Addiction and PTSD In Veterans

Veterans returning home from military service face several challenges when adjusting back to civilian life. The transition is a significant lifestyle change that can be overwhelming and stressful. Often, we think of military personnel affected by PTSD as those who participate in dangerous combat; however, any member of the defence force can be exposed to traumatic events during their service.

Some of the issues defence force members face include losing their sense of identity and belonging, trouble adapting to lack of structure and discipline, dealing with traumas such as serious injury, witnessing a peer’s death, or sexual assault. These traumatic events can lead to co-occurring disorders which can include PTSD and substance abuse disorders.

Veterans and PTSD

Many veterans riddled with addiction are unaware they have underlying PTSD, and their use of substances can be a way to cope with their symptoms. PTSD affects the mind and body in unimaginable ways and can be debilitating.

Posttraumatic stress disorder (PTSD) is a psychiatric disorder that may occur in people who have experienced or witnessed a traumatic event such as a natural disaster, a serious accident, a terrorist act, war, or rape or who have been threatened with death, sexual violence or serious injury.”

Veterans who have returned home from their service may find everyday life triggering or anything that is a reminder of the traumatic incident. Often, we think trauma affects only the mind and our emotions; however, symptoms can manifest physically also. In a 2017 study,  5,826 United States veterans were surveyed, resulting in a staggering 12.9% being diagnosed with PTSD.

Common symptoms of PTSD can include:

  • Re-occurring flashbacks in the form of intrusive thoughts and images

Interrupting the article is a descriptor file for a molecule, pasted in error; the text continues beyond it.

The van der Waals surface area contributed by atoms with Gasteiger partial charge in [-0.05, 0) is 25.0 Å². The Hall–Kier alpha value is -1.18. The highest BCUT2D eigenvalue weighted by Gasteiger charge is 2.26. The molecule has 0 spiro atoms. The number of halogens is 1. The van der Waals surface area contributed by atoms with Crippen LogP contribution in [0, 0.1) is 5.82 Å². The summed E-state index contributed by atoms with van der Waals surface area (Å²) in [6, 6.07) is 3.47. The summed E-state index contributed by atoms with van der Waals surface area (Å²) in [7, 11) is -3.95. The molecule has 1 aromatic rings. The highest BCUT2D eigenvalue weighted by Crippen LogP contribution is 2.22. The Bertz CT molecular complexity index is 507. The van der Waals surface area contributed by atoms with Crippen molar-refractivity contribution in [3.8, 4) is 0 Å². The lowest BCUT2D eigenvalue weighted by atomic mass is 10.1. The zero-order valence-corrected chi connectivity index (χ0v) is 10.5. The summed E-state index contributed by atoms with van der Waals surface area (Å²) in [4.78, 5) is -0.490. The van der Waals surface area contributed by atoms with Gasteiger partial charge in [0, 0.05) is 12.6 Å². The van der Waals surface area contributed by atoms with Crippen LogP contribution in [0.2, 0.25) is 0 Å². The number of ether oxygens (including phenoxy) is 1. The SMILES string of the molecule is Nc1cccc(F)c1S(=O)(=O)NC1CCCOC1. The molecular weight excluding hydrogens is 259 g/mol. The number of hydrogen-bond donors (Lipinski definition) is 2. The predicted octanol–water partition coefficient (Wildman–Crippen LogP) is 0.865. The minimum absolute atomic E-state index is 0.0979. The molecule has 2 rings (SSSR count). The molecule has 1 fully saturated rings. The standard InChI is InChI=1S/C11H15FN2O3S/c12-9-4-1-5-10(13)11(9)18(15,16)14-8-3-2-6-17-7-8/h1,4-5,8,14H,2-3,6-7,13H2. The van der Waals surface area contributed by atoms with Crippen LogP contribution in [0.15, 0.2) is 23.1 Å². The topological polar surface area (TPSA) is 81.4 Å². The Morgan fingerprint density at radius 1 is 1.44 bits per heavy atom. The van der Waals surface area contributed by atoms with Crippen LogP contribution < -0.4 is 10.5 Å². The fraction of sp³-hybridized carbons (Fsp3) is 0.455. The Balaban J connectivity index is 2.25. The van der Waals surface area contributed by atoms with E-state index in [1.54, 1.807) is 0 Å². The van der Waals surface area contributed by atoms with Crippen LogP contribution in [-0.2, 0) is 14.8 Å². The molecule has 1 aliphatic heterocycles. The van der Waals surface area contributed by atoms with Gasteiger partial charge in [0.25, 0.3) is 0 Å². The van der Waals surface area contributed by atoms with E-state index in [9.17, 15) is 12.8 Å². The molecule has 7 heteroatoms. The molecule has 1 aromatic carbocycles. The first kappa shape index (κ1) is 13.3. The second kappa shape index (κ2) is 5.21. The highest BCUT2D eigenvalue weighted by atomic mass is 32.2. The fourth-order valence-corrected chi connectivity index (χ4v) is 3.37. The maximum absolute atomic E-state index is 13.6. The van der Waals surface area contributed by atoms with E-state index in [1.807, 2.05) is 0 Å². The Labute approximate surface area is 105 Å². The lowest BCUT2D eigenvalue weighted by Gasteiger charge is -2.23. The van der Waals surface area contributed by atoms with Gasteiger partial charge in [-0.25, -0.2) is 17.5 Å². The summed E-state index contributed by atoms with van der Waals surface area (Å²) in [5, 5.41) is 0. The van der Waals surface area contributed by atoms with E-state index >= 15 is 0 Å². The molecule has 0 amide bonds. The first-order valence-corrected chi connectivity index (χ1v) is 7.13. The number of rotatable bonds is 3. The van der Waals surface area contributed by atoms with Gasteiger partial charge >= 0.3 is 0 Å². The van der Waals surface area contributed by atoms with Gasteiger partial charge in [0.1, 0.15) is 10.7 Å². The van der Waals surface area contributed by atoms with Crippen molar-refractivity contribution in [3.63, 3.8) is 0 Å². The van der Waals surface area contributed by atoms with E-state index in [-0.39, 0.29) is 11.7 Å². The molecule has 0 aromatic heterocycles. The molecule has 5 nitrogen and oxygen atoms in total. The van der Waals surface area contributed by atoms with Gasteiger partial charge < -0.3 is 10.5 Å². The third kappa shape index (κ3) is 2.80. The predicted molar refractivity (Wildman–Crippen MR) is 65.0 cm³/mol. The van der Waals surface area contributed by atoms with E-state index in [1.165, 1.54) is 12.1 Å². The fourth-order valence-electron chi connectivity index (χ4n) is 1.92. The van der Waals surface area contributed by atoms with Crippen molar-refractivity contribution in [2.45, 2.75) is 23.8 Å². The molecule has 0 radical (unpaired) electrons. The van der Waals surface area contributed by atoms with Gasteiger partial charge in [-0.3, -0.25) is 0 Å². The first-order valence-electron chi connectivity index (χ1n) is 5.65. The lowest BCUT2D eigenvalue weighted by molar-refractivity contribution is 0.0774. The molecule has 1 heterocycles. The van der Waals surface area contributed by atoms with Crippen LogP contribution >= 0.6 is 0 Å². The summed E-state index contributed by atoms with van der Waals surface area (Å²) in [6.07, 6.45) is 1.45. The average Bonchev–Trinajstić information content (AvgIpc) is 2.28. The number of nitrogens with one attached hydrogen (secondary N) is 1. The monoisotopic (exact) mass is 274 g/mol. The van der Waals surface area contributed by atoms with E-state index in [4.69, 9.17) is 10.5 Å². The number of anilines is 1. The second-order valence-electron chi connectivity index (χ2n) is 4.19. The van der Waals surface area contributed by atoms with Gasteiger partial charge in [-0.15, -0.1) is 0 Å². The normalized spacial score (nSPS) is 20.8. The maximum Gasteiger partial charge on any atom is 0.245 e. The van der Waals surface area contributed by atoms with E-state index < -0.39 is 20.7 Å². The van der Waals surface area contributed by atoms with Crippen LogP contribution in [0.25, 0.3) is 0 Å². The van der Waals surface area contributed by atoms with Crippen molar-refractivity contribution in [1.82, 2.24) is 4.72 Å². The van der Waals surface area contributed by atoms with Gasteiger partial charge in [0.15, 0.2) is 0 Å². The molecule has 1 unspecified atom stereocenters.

• Nightmares
  • Inability to regulate overwhelming emotions
  • Easily startled 
  • Anger and aggression
  • Disassociation 
  • Difficulty concentrating
  • Familial and social isolation
  • Feeling unsafe and distrusting of the world
  • Persistent feelings of shame and guilt
  • Aches and pains

Consequently, many veterans turn to drugs and alcohol to escape the harshness, anguish, and confusion attributed to PTSD. 

Risk Factors for Developing PTSD and Substance Use Disorders Amongst Service Members

Not all service personnel will be affected by traumatic events in active duty. Many exposed to dangerous, life-threatening situations have the resiliency to re-adjust to civilian life with the support of family, friends and mental health services. 

Others may not be so lucky. Vulnerabilities such as past trauma, drug and alcohol use, limited social support and history of mental illness are just some of the risk factors which can leave individuals predisposed to PTSD and substance use disorders. 

Studies have also shown genetics may make specific individuals more likely to develop co-occurring disorders than others. A survey by Molecular Psychiatry stated, “29 per cent of a group of American and European women, who had PTSD, had a genetic risk factor for mental illness.” 

It also concluded that “those people who had other mental illnesses were at a higher risk for developing PTSD after exposure to trauma.”

Possible Causes of PTSD in the Military

There are several possible causes of PTSD in the military, and unfortunately, some are unavoidable. Some possible causes can include:

  • Combat trauma: Witnessing the death of their service peers and civilians, having their life regularly threatened, injuries and seeing dead bodies. 
  • Sexual harassment/abuse: Sexual assault can affect individuals of all genders, ages and ranks. The topic of sexual harassment and abuse in the military is often left unspoken. Studies show both men and women can be the target of sexual violence. Most of the time, victims of this type of violence refuse to speak out in fear of losing their jobs or suffering retaliation. As a result, cases concerning sexual violence are underreported, making it difficult to determine the prevalence of sexual abuse amongst defence force personnel. An American study reported “approximately 6.2% of active-duty women and 0.7% of active-duty men ages 17-24 experiences sexual assault in 2018.”